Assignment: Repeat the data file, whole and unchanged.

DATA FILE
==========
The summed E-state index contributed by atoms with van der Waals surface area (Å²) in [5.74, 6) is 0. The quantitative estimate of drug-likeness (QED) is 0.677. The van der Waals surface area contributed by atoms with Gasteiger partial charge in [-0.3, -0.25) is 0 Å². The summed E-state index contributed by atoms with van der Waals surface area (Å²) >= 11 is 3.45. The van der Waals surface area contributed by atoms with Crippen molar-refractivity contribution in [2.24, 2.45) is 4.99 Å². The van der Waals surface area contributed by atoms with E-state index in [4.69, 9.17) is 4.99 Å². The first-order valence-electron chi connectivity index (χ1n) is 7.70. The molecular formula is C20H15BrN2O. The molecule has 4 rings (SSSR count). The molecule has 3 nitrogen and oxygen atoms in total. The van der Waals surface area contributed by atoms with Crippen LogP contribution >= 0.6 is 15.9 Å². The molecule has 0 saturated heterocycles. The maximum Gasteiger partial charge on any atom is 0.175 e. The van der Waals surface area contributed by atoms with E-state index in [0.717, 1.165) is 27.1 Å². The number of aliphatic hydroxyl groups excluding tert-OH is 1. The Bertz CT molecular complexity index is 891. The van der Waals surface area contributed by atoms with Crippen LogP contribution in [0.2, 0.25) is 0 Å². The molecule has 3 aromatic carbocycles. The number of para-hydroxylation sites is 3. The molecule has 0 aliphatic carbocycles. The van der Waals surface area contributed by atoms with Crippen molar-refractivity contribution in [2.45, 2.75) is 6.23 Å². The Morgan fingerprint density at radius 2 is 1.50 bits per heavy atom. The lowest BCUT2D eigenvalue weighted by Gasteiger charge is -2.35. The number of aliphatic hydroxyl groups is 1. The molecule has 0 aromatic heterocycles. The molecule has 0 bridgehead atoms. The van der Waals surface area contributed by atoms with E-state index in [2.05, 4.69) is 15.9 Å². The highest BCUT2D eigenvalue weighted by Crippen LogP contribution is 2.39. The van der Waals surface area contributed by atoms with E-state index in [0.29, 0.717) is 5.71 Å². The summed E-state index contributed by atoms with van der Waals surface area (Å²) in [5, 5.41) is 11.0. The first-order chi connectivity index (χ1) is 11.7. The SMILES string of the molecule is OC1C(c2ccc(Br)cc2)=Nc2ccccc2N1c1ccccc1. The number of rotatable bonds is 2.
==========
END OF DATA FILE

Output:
The summed E-state index contributed by atoms with van der Waals surface area (Å²) in [5.74, 6) is 0. The quantitative estimate of drug-likeness (QED) is 0.677. The van der Waals surface area contributed by atoms with Gasteiger partial charge in [-0.3, -0.25) is 0 Å². The summed E-state index contributed by atoms with van der Waals surface area (Å²) >= 11 is 3.45. The van der Waals surface area contributed by atoms with Crippen molar-refractivity contribution in [2.24, 2.45) is 4.99 Å². The van der Waals surface area contributed by atoms with E-state index in [4.69, 9.17) is 4.99 Å². The first-order valence-electron chi connectivity index (χ1n) is 7.70. The molecular formula is C20H15BrN2O. The molecule has 4 rings (SSSR count). The molecule has 3 nitrogen and oxygen atoms in total. The van der Waals surface area contributed by atoms with Crippen LogP contribution >= 0.6 is 15.9 Å². The molecule has 0 saturated heterocycles. The maximum Gasteiger partial charge on any atom is 0.175 e. The van der Waals surface area contributed by atoms with E-state index in [0.717, 1.165) is 27.1 Å². The number of aliphatic hydroxyl groups excluding tert-OH is 1. The Bertz CT molecular complexity index is 891. The van der Waals surface area contributed by atoms with Crippen LogP contribution in [0.2, 0.25) is 0 Å². The molecule has 3 aromatic carbocycles. The number of para-hydroxylation sites is 3. The molecule has 0 aliphatic carbocycles. The van der Waals surface area contributed by atoms with Crippen molar-refractivity contribution in [2.45, 2.75) is 6.23 Å². The Morgan fingerprint density at radius 2 is 1.50 bits per heavy atom. The lowest BCUT2D eigenvalue weighted by Gasteiger charge is -2.35. The number of aliphatic hydroxyl groups is 1. The molecule has 0 aromatic heterocycles. The molecule has 0 bridgehead atoms. The van der Waals surface area contributed by atoms with E-state index in [2.05, 4.69) is 15.9 Å². The highest BCUT2D eigenvalue weighted by Crippen LogP contribution is 2.39. The van der Waals surface area contributed by atoms with E-state index in [0.29, 0.717) is 5.71 Å². The summed E-state index contributed by atoms with van der Waals surface area (Å²) in [5, 5.41) is 11.0. The first-order chi connectivity index (χ1) is 11.7. The SMILES string of the molecule is OC1C(c2ccc(Br)cc2)=Nc2ccccc2N1c1ccccc1. The number of rotatable bonds is 2.